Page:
by Rudyard Kipling
in Late Victorian Gothic Tales
Eh, it was ok.
...And that's about all.
Kipling pulls the ol' "what happened next is too terrible for me to write about here" stunt on us a couple of times-- "Several other things happened also, but they cannot be put down here."--and I have to admit that it works. Those are probably the creepiest parts of the story. Other than that, the germ of the tale is so familiar to the seasoned modern reader that it's lost most of its bite and shock value.
It's interesting to read some snippets of commentary from contemporary reviewers:
"...As a tale of sheer terror (this story ) could not easily be surpassed."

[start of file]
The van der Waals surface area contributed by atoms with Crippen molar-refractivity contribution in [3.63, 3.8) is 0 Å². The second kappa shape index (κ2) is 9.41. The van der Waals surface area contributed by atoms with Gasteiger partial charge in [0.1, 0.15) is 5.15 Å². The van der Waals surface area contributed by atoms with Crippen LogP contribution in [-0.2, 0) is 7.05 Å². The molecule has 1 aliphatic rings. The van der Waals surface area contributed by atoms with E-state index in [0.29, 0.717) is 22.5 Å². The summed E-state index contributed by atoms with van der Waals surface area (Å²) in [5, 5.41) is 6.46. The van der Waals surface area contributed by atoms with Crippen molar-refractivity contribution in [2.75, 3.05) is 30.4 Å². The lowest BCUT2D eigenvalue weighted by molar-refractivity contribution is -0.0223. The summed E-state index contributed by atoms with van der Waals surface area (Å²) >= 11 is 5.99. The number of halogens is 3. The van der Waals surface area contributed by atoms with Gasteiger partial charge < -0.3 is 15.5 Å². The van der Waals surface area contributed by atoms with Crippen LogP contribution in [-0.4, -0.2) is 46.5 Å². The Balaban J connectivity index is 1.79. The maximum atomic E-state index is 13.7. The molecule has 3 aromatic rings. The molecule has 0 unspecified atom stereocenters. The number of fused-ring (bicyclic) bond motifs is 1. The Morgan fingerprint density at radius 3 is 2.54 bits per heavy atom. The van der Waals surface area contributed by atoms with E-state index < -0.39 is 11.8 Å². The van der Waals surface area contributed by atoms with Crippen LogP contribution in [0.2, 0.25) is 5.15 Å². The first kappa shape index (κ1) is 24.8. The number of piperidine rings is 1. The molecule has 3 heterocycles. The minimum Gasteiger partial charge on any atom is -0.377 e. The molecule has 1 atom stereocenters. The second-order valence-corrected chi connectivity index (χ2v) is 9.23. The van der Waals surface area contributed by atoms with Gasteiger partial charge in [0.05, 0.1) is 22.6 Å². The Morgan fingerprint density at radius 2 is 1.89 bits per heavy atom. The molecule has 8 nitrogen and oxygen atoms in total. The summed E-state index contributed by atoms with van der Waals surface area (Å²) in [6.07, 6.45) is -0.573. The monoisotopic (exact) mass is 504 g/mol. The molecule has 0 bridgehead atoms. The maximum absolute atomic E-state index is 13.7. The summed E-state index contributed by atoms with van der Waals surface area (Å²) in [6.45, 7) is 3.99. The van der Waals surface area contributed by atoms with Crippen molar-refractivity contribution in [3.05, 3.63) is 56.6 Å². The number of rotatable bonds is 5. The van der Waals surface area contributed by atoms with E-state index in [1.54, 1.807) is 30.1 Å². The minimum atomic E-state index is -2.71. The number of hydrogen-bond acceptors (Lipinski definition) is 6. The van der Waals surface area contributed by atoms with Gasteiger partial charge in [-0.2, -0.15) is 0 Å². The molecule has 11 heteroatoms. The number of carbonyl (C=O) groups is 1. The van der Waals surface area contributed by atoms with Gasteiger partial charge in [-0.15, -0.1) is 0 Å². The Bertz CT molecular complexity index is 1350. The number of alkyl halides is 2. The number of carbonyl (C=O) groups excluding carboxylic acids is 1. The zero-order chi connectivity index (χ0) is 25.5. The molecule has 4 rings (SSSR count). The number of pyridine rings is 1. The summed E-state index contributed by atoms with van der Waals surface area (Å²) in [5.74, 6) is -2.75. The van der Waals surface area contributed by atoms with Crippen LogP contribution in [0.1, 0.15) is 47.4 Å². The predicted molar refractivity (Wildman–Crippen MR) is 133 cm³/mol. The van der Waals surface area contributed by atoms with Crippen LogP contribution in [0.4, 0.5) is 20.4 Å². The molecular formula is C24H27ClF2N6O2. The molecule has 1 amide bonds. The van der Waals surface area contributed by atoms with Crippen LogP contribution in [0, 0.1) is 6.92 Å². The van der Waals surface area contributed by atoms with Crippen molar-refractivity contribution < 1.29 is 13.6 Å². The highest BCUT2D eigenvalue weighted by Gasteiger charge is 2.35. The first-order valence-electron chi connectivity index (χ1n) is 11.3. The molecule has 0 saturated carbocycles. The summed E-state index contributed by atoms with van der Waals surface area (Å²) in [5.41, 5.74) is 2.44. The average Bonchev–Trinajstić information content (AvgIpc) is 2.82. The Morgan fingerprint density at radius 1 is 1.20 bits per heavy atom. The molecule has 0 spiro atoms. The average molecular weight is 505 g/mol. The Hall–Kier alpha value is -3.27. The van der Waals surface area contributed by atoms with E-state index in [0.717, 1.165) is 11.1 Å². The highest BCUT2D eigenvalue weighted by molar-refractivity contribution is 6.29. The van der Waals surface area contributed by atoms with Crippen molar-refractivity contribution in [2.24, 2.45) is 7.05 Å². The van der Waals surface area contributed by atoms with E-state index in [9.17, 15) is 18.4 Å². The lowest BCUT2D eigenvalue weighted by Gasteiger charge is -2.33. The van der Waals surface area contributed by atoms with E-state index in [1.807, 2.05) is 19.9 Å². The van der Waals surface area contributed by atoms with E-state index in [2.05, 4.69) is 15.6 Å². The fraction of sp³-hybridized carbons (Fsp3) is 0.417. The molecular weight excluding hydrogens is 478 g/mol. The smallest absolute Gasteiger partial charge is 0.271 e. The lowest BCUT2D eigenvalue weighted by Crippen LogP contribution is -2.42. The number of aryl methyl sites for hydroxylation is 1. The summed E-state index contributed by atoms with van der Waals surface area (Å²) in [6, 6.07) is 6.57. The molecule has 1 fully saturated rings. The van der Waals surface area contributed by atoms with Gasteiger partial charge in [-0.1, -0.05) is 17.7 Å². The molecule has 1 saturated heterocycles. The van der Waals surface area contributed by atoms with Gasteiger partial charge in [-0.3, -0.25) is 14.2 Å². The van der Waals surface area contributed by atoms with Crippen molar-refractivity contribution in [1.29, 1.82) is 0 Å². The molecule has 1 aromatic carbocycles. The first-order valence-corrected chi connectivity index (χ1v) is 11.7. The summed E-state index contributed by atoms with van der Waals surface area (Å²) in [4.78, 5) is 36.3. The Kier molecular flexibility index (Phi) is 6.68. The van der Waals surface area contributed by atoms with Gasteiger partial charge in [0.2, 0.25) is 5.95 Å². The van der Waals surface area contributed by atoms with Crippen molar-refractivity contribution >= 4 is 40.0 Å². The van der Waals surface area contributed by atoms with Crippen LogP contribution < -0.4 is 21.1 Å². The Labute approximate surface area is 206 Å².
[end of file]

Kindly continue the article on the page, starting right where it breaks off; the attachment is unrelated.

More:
"... this story may be curious, but it is also loathsome, and shows Mr. Kipling at his very worst."
"For pure horror, this tale is, perhaps, unmatched in English litrature...
I guess I sometimes forget how much things have changed in the past 100 to 150 years. I wonder what, precisely, was so "loathsome" to these reviewers... The gory details-- gory by their own standards, if not ours? The implication of torture? Or had it more to do with the idea that a pagan god (or his follower) had the power to bring about a supernatural event? Personally, I found the pagan religion aspect much more distasteful than the rest of it. Well, that and the derogatory comment about marriage. Not a big fan of that, to tell the truth.